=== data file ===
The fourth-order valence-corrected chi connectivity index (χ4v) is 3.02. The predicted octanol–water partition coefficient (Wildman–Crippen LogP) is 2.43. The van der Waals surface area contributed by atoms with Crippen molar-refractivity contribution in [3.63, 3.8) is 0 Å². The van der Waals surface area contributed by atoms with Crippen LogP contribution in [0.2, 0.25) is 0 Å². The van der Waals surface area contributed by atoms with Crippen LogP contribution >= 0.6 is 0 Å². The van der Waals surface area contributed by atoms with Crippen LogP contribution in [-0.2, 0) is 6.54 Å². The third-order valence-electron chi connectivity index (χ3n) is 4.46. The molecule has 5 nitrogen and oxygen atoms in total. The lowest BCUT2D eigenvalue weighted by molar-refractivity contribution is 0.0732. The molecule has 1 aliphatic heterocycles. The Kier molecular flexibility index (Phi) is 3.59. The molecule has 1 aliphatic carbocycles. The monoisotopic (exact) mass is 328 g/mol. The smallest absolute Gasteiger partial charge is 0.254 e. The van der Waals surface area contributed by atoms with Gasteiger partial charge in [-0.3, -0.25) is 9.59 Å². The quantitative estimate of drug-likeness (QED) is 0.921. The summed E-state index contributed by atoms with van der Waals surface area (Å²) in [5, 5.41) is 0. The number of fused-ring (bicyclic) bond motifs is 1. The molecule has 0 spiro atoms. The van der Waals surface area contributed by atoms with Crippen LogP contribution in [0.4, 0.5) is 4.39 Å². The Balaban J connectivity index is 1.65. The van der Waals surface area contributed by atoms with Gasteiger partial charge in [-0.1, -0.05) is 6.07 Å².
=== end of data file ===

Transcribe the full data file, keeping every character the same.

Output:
The fourth-order valence-corrected chi connectivity index (χ4v) is 3.02. The predicted octanol–water partition coefficient (Wildman–Crippen LogP) is 2.43. The van der Waals surface area contributed by atoms with Crippen molar-refractivity contribution in [3.63, 3.8) is 0 Å². The van der Waals surface area contributed by atoms with Crippen LogP contribution in [0.2, 0.25) is 0 Å². The van der Waals surface area contributed by atoms with Crippen LogP contribution >= 0.6 is 0 Å². The van der Waals surface area contributed by atoms with Crippen LogP contribution in [-0.2, 0) is 6.54 Å². The third-order valence-electron chi connectivity index (χ3n) is 4.46. The molecule has 5 nitrogen and oxygen atoms in total. The lowest BCUT2D eigenvalue weighted by molar-refractivity contribution is 0.0732. The molecule has 1 aliphatic heterocycles. The Kier molecular flexibility index (Phi) is 3.59. The molecule has 1 aliphatic carbocycles. The monoisotopic (exact) mass is 328 g/mol. The smallest absolute Gasteiger partial charge is 0.254 e. The van der Waals surface area contributed by atoms with Gasteiger partial charge in [-0.3, -0.25) is 9.59 Å². The quantitative estimate of drug-likeness (QED) is 0.921. The summed E-state index contributed by atoms with van der Waals surface area (Å²) in [5, 5.41) is 0. The number of fused-ring (bicyclic) bond motifs is 1. The molecule has 0 spiro atoms. The van der Waals surface area contributed by atoms with Crippen LogP contribution in [0.4, 0.5) is 4.39 Å². The Balaban J connectivity index is 1.65. The van der Waals surface area contributed by atoms with Gasteiger partial charge in [-0.1, -0.05) is 6.07 Å².